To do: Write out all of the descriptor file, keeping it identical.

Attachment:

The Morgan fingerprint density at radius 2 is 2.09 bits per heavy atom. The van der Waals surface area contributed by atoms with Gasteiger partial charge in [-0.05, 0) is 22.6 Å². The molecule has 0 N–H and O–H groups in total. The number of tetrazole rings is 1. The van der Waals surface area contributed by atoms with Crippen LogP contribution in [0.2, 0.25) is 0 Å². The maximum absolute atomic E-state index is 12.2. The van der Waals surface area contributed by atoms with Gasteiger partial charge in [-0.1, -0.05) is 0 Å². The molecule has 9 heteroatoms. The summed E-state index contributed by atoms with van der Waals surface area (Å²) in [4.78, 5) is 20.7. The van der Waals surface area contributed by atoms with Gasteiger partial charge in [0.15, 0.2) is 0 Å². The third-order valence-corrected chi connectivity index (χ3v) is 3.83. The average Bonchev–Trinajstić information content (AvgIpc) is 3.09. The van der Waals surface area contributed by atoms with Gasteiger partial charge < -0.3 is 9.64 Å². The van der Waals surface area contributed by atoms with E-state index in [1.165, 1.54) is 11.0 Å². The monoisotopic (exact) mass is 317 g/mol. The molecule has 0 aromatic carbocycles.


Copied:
The Morgan fingerprint density at radius 2 is 2.09 bits per heavy atom. The van der Waals surface area contributed by atoms with Gasteiger partial charge in [-0.05, 0) is 22.6 Å². The molecule has 0 N–H and O–H groups in total. The number of tetrazole rings is 1. The van der Waals surface area contributed by atoms with Crippen LogP contribution in [0.2, 0.25) is 0 Å². The maximum absolute atomic E-state index is 12.2. The van der Waals surface area contributed by atoms with Gasteiger partial charge in [-0.1, -0.05) is 0 Å². The molecule has 9 heteroatoms. The summed E-state index contributed by atoms with van der Waals surface area (Å²) in [4.78, 5) is 20.7. The van der Waals surface area contributed by atoms with Gasteiger partial charge in [0.15, 0.2) is 0 Å². The third-order valence-corrected chi connectivity index (χ3v) is 3.83. The average Bonchev–Trinajstić information content (AvgIpc) is 3.09. The van der Waals surface area contributed by atoms with Gasteiger partial charge < -0.3 is 9.64 Å². The van der Waals surface area contributed by atoms with E-state index in [1.165, 1.54) is 11.0 Å². The monoisotopic (exact) mass is 317 g/mol. The molecule has 0 aromatic carbocycles.